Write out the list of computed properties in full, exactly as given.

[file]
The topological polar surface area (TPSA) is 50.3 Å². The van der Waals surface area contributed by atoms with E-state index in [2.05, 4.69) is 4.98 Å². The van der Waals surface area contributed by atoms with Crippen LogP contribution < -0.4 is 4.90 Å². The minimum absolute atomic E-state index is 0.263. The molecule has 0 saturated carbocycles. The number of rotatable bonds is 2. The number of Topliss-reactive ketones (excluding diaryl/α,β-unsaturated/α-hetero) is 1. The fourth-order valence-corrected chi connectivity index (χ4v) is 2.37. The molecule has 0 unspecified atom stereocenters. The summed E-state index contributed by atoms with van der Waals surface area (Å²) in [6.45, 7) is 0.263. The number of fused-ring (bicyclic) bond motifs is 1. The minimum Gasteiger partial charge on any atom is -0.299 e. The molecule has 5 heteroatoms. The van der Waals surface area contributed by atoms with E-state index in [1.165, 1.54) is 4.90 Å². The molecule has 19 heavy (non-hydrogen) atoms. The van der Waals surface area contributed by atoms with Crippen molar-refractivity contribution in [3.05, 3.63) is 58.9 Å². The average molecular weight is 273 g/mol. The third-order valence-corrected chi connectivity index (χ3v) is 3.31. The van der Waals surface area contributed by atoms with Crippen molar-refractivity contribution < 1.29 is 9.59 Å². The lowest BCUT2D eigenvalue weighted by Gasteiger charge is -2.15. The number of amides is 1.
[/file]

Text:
The topological polar surface area (TPSA) is 50.3 Å². The van der Waals surface area contributed by atoms with E-state index in [2.05, 4.69) is 4.98 Å². The van der Waals surface area contributed by atoms with Crippen LogP contribution < -0.4 is 4.90 Å². The minimum absolute atomic E-state index is 0.263. The molecule has 0 saturated carbocycles. The number of rotatable bonds is 2. The number of Topliss-reactive ketones (excluding diaryl/α,β-unsaturated/α-hetero) is 1. The fourth-order valence-corrected chi connectivity index (χ4v) is 2.37. The molecule has 0 unspecified atom stereocenters. The summed E-state index contributed by atoms with van der Waals surface area (Å²) in [6.45, 7) is 0.263. The number of fused-ring (bicyclic) bond motifs is 1. The minimum Gasteiger partial charge on any atom is -0.299 e. The molecule has 5 heteroatoms. The van der Waals surface area contributed by atoms with E-state index in [1.165, 1.54) is 4.90 Å². The molecule has 19 heavy (non-hydrogen) atoms. The van der Waals surface area contributed by atoms with Crippen molar-refractivity contribution in [3.05, 3.63) is 58.9 Å². The average molecular weight is 273 g/mol. The third-order valence-corrected chi connectivity index (χ3v) is 3.31. The van der Waals surface area contributed by atoms with Crippen molar-refractivity contribution < 1.29 is 9.59 Å². The lowest BCUT2D eigenvalue weighted by Gasteiger charge is -2.15. The number of amides is 1.